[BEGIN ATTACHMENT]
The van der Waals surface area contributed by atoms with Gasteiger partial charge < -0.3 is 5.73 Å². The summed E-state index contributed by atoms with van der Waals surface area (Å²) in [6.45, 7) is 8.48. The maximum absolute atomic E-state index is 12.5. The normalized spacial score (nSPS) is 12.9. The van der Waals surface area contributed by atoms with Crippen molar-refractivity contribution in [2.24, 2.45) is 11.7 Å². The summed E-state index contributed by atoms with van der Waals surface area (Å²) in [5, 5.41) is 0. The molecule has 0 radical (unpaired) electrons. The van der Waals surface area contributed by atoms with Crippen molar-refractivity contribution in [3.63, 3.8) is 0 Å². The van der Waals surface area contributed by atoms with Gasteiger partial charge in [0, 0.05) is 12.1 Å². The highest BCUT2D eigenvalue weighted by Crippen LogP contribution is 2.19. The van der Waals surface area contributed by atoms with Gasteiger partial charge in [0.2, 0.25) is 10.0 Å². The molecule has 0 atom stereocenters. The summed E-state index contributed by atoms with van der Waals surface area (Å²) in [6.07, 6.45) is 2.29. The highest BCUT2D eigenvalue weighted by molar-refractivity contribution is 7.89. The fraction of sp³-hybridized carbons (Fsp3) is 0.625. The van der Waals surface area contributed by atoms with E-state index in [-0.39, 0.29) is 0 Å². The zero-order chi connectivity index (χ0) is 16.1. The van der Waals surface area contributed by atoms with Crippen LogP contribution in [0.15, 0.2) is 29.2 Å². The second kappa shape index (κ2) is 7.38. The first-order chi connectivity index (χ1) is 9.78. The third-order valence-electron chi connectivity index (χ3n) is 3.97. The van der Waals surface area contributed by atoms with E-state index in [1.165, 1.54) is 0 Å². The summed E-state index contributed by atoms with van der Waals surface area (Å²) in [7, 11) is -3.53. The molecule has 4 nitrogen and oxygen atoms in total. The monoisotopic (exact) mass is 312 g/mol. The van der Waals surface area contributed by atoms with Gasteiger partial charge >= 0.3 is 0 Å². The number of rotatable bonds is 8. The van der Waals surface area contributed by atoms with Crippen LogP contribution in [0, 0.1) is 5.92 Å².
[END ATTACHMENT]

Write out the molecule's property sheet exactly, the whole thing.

The van der Waals surface area contributed by atoms with Gasteiger partial charge < -0.3 is 5.73 Å². The summed E-state index contributed by atoms with van der Waals surface area (Å²) in [6.45, 7) is 8.48. The maximum absolute atomic E-state index is 12.5. The normalized spacial score (nSPS) is 12.9. The van der Waals surface area contributed by atoms with Crippen molar-refractivity contribution in [2.24, 2.45) is 11.7 Å². The summed E-state index contributed by atoms with van der Waals surface area (Å²) in [5, 5.41) is 0. The molecule has 0 radical (unpaired) electrons. The van der Waals surface area contributed by atoms with Crippen molar-refractivity contribution in [3.63, 3.8) is 0 Å². The van der Waals surface area contributed by atoms with Gasteiger partial charge in [0, 0.05) is 12.1 Å². The highest BCUT2D eigenvalue weighted by Crippen LogP contribution is 2.19. The van der Waals surface area contributed by atoms with Gasteiger partial charge in [0.2, 0.25) is 10.0 Å². The molecule has 0 atom stereocenters. The summed E-state index contributed by atoms with van der Waals surface area (Å²) in [6.07, 6.45) is 2.29. The highest BCUT2D eigenvalue weighted by molar-refractivity contribution is 7.89. The fraction of sp³-hybridized carbons (Fsp3) is 0.625. The van der Waals surface area contributed by atoms with E-state index in [-0.39, 0.29) is 0 Å². The zero-order chi connectivity index (χ0) is 16.1. The van der Waals surface area contributed by atoms with Crippen LogP contribution in [0.15, 0.2) is 29.2 Å². The second kappa shape index (κ2) is 7.38. The first-order chi connectivity index (χ1) is 9.78. The third-order valence-electron chi connectivity index (χ3n) is 3.97. The van der Waals surface area contributed by atoms with E-state index in [1.165, 1.54) is 0 Å². The summed E-state index contributed by atoms with van der Waals surface area (Å²) in [7, 11) is -3.53. The molecule has 4 nitrogen and oxygen atoms in total. The monoisotopic (exact) mass is 312 g/mol. The van der Waals surface area contributed by atoms with Gasteiger partial charge >= 0.3 is 0 Å². The number of rotatable bonds is 8. The van der Waals surface area contributed by atoms with Crippen LogP contribution in [0, 0.1) is 5.92 Å².